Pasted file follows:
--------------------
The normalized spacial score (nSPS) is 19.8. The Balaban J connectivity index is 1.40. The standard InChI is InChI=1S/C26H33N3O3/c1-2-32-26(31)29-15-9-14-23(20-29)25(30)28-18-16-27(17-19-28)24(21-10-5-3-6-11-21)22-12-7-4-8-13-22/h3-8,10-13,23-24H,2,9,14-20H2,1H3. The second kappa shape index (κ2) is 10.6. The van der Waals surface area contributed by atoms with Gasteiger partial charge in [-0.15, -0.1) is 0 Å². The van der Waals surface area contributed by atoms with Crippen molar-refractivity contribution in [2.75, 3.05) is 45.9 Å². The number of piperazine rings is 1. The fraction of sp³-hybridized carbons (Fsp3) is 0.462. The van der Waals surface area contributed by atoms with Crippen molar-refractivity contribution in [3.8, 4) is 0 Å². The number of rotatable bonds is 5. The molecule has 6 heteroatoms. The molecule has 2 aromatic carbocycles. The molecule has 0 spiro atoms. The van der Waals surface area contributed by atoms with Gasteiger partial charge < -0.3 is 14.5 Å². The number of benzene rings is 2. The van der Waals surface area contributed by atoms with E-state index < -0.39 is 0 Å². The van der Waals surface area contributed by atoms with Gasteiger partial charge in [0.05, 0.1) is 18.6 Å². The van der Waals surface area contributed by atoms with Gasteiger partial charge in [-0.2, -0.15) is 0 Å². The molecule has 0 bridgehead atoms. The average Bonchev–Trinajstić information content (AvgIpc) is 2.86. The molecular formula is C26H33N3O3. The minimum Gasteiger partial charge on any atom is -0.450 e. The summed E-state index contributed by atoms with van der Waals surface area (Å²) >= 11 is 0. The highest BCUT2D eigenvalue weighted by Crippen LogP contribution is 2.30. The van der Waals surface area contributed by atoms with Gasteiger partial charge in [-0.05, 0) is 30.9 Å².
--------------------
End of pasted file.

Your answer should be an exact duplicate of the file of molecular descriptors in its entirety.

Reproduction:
The normalized spacial score (nSPS) is 19.8. The Balaban J connectivity index is 1.40. The standard InChI is InChI=1S/C26H33N3O3/c1-2-32-26(31)29-15-9-14-23(20-29)25(30)28-18-16-27(17-19-28)24(21-10-5-3-6-11-21)22-12-7-4-8-13-22/h3-8,10-13,23-24H,2,9,14-20H2,1H3. The second kappa shape index (κ2) is 10.6. The van der Waals surface area contributed by atoms with Gasteiger partial charge in [-0.15, -0.1) is 0 Å². The van der Waals surface area contributed by atoms with Crippen molar-refractivity contribution in [2.75, 3.05) is 45.9 Å². The number of piperazine rings is 1. The fraction of sp³-hybridized carbons (Fsp3) is 0.462. The van der Waals surface area contributed by atoms with Crippen molar-refractivity contribution in [3.8, 4) is 0 Å². The number of rotatable bonds is 5. The molecule has 6 heteroatoms. The molecule has 2 aromatic carbocycles. The molecule has 0 spiro atoms. The van der Waals surface area contributed by atoms with Gasteiger partial charge < -0.3 is 14.5 Å². The number of benzene rings is 2. The van der Waals surface area contributed by atoms with E-state index < -0.39 is 0 Å². The van der Waals surface area contributed by atoms with Gasteiger partial charge in [0.05, 0.1) is 18.6 Å². The van der Waals surface area contributed by atoms with Gasteiger partial charge in [-0.2, -0.15) is 0 Å². The molecule has 0 bridgehead atoms. The average Bonchev–Trinajstić information content (AvgIpc) is 2.86. The molecular formula is C26H33N3O3. The minimum Gasteiger partial charge on any atom is -0.450 e. The summed E-state index contributed by atoms with van der Waals surface area (Å²) >= 11 is 0. The highest BCUT2D eigenvalue weighted by Crippen LogP contribution is 2.30. The van der Waals surface area contributed by atoms with Gasteiger partial charge in [-0.05, 0) is 30.9 Å².